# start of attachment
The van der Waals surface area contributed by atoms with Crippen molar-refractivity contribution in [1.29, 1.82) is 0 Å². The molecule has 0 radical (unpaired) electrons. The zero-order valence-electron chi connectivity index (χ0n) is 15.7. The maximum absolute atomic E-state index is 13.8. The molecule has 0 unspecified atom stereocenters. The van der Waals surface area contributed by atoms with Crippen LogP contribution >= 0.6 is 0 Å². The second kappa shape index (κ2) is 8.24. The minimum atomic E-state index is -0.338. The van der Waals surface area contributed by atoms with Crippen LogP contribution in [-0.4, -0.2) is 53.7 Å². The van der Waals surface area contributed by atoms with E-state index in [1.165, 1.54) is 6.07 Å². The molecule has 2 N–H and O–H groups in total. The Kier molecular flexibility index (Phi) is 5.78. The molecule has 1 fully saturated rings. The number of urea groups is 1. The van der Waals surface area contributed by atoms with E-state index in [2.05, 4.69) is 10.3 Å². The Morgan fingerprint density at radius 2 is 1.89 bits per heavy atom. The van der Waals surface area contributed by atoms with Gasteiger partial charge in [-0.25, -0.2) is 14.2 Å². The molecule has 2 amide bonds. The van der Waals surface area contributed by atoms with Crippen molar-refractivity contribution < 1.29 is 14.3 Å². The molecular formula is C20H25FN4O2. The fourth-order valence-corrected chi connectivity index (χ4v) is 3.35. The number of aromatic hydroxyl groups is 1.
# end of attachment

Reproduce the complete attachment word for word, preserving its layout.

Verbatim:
The van der Waals surface area contributed by atoms with Crippen molar-refractivity contribution in [1.29, 1.82) is 0 Å². The molecule has 0 radical (unpaired) electrons. The zero-order valence-electron chi connectivity index (χ0n) is 15.7. The maximum absolute atomic E-state index is 13.8. The molecule has 0 unspecified atom stereocenters. The van der Waals surface area contributed by atoms with Crippen LogP contribution >= 0.6 is 0 Å². The second kappa shape index (κ2) is 8.24. The minimum atomic E-state index is -0.338. The van der Waals surface area contributed by atoms with Crippen LogP contribution in [-0.4, -0.2) is 53.7 Å². The van der Waals surface area contributed by atoms with E-state index in [1.165, 1.54) is 6.07 Å². The molecule has 2 N–H and O–H groups in total. The Kier molecular flexibility index (Phi) is 5.78. The molecule has 1 fully saturated rings. The number of urea groups is 1. The van der Waals surface area contributed by atoms with E-state index in [2.05, 4.69) is 10.3 Å². The Morgan fingerprint density at radius 2 is 1.89 bits per heavy atom. The van der Waals surface area contributed by atoms with Gasteiger partial charge in [-0.25, -0.2) is 14.2 Å². The molecule has 2 amide bonds. The van der Waals surface area contributed by atoms with Crippen molar-refractivity contribution < 1.29 is 14.3 Å². The molecular formula is C20H25FN4O2. The fourth-order valence-corrected chi connectivity index (χ4v) is 3.35. The number of aromatic hydroxyl groups is 1.